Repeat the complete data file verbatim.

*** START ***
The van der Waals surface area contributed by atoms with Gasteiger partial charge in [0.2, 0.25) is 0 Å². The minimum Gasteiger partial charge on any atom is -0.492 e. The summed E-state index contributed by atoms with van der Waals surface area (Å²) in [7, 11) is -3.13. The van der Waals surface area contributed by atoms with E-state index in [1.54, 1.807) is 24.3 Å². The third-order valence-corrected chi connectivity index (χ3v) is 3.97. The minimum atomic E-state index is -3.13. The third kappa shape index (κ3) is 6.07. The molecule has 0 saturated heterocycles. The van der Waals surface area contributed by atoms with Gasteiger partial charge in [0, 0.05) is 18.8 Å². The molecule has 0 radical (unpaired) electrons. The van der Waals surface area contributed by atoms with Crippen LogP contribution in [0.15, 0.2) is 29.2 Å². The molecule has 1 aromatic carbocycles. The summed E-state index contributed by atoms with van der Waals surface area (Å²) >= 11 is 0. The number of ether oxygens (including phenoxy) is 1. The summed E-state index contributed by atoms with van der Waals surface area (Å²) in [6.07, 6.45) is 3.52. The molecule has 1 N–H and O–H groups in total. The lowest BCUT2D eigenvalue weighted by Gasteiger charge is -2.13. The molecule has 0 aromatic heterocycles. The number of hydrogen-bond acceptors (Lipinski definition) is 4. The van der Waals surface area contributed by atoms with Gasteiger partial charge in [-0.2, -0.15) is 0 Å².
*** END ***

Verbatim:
The van der Waals surface area contributed by atoms with Gasteiger partial charge in [0.2, 0.25) is 0 Å². The minimum Gasteiger partial charge on any atom is -0.492 e. The summed E-state index contributed by atoms with van der Waals surface area (Å²) in [7, 11) is -3.13. The van der Waals surface area contributed by atoms with E-state index in [1.54, 1.807) is 24.3 Å². The third-order valence-corrected chi connectivity index (χ3v) is 3.97. The minimum atomic E-state index is -3.13. The third kappa shape index (κ3) is 6.07. The molecule has 0 saturated heterocycles. The van der Waals surface area contributed by atoms with Gasteiger partial charge in [0, 0.05) is 18.8 Å². The molecule has 0 radical (unpaired) electrons. The van der Waals surface area contributed by atoms with Crippen LogP contribution in [0.15, 0.2) is 29.2 Å². The molecule has 1 aromatic carbocycles. The summed E-state index contributed by atoms with van der Waals surface area (Å²) >= 11 is 0. The number of ether oxygens (including phenoxy) is 1. The summed E-state index contributed by atoms with van der Waals surface area (Å²) in [6.07, 6.45) is 3.52. The molecule has 1 N–H and O–H groups in total. The lowest BCUT2D eigenvalue weighted by Gasteiger charge is -2.13. The molecule has 0 aromatic heterocycles. The number of hydrogen-bond acceptors (Lipinski definition) is 4. The van der Waals surface area contributed by atoms with Gasteiger partial charge in [-0.2, -0.15) is 0 Å².